Governance of Emerging Technologies & Science (GETS):
Law, Policy and Ethics
May 16-18, 2018
ASU Sandra Day O'Connor College of Law, Phoenix, AZ
About the Conference
The conference will consist of plenary and session presentations and discussions on regulatory, governance, legal, policy, social and ethical aspects of emerging technologies, including (but not limited to) nanotechnology, synthetic biology, gene editing, biotechnology, genomics, personalized medicine, digital health, human enhancement technologies, blockchain, cryptocurrencies, data analytics, telecommunications, information technologies, surveillance technologies, technology & privacy, cybersecurity, geoengineering, neuroscience, military technologies, artificial intelligence, algorithms, autonomous cars, and robotics. The conference is premised on the belief that there is much to be learned and shared from and across the governance experience and proposals for these various emerging technologies.
Danielle Keats Citron / How the EU is Dictating Online Speech Norms and What Silicon Valley Can Do About It
The dominant online platforms have long fancied themselves as “free speech leaders.” But the First Amendment no longer serves as the model for Silicon Valley’s terms of service. Pressure from EU regulators is responsible for this switch. To stave off expensive regulation in the EU, Silicon Valley has changed its global policies regarding extremist and hateful speech. The risk is not only conformity with European speech norms but more troublingly censorship creep that silences anyone outside the mainstream. I will talk about how Silicon Valley can reclaim some of its free speech credibility with procedural protections—robust transparency, accountability, definitional clarity, and ombudsmen.
Danielle Keats Citron, Morton & Sophia Macht Professor of Law, University of Maryland Carey School of Law
Professor Citron is an internationally recognized information privacy expert. Her book Hate Crimes in Cyberspace (Harvard University Press 2014) explored the phenomenon of cyber stalking and how law and companies can and should tackle online abuse consistent with our commitment to free speech. The editors of Cosmopolitan included her book in “20 Best Moments for Women in 2014.” Professor Citron has published more than 20 law review articles appearing in California Law Review, Michigan Law Review, Harvard Law Review Forum, Boston University Law Review, Fordham Law Review, George Washington Law Review, Minnesota Law Review, Notre Dame Law Review, Texas Law Review, Washington University Law Review, Southern California Law Review, Washington & Lee Law Review, Wake Forest Law Review, Washington Law Review, UC Davis Law Review, among other journals. Her opinion pieces have appeared in media outlets, such as The New York Times, The Atlantic, Slate, Time, CNN, The Guardian, New Scientist, ars technica, and New York Daily News. In 2015, the United Kingdom’s Prospect Magazine named Professor Citron one of the “Top 50 World Thinkers;” the Daily Record named her one of the “Top 50 Most Influential Marylanders.” Professor Citron is an Affiliate Scholar at the Stanford Center on Internet and Society, Affiliate Fellow at the Yale Information Society Project, and Senior Fellow at the Future of Privacy, a privacy think tank. She is a technology contributor for Forbes.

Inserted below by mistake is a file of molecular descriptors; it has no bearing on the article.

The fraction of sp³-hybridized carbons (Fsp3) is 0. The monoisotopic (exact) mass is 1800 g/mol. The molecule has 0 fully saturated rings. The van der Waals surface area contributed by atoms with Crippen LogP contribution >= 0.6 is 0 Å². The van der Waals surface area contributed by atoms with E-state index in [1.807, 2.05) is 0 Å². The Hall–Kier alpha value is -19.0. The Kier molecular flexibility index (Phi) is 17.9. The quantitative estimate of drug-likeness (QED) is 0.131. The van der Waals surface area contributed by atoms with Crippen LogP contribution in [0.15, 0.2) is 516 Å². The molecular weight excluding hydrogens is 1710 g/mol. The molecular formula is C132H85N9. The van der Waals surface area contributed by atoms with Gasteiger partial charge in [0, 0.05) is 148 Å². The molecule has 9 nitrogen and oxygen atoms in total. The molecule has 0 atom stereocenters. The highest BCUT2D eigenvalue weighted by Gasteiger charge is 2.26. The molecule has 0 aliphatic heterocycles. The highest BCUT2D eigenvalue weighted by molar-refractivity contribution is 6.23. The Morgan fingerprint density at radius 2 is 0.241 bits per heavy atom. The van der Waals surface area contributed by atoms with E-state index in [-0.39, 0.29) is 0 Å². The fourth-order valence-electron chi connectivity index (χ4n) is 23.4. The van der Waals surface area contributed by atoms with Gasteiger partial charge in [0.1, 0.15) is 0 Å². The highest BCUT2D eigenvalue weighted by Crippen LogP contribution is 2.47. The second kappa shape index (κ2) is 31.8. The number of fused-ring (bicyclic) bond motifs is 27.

Professor Citron has advised federal and state legislators, law enforcement, and international lawmakers on privacy issues. She has testified at congressional briefings on the First Amendment implications of laws regulating cyber stalking, sexual violence, and nonconsensual pornography. From 2014 to December 2016, Professor Citron advised California Attorney General Kamala Harris (elected to the U.S. Senate in 2016) on privacy issues. She served as a member of AG Harris’s Task Force to Combat Cyber Exploitation and Violence Against Women. In 2011, Professor Citron testified about online hate speech before the Inter-Parliamentary Committee on Anti-Semitism at the House of Commons. Read More
Larry Downes is a best-selling author on developing business strategies in an age of accelerating technological disruption. He is the co-author, with Paul F. Nunes, of Big Bang Disruption: Strategy in the Age of Devastating Innovation
Downes is the author of the New York Times and Business Week bestseller, Unleashing the Killer App: Digital Strategies for Market Dominance, which was named by The Wall Street Journal as one of the five most important books ever published on business and technology. He writes regularly for Forbes, Harvard Business Review, The Washington Post, and CNET, and is frequently quoted in media stories in both mainstream and trade outlets. He is currently a research fellow with the Accenture Institute for High Performance. He has previously held faculty appointments at the University of Chicago Booth School of Business, Northwestern University School of Law, and the University of California-Berkeley’s Haas School of Business, where he was associate dean of the School of Information.
Success Stories: International Coordination
Success Stories: Public Engagement
Success Stories: Soft Law
The Most Innovative and Important Emerging Technology Is….
Health Care Innovations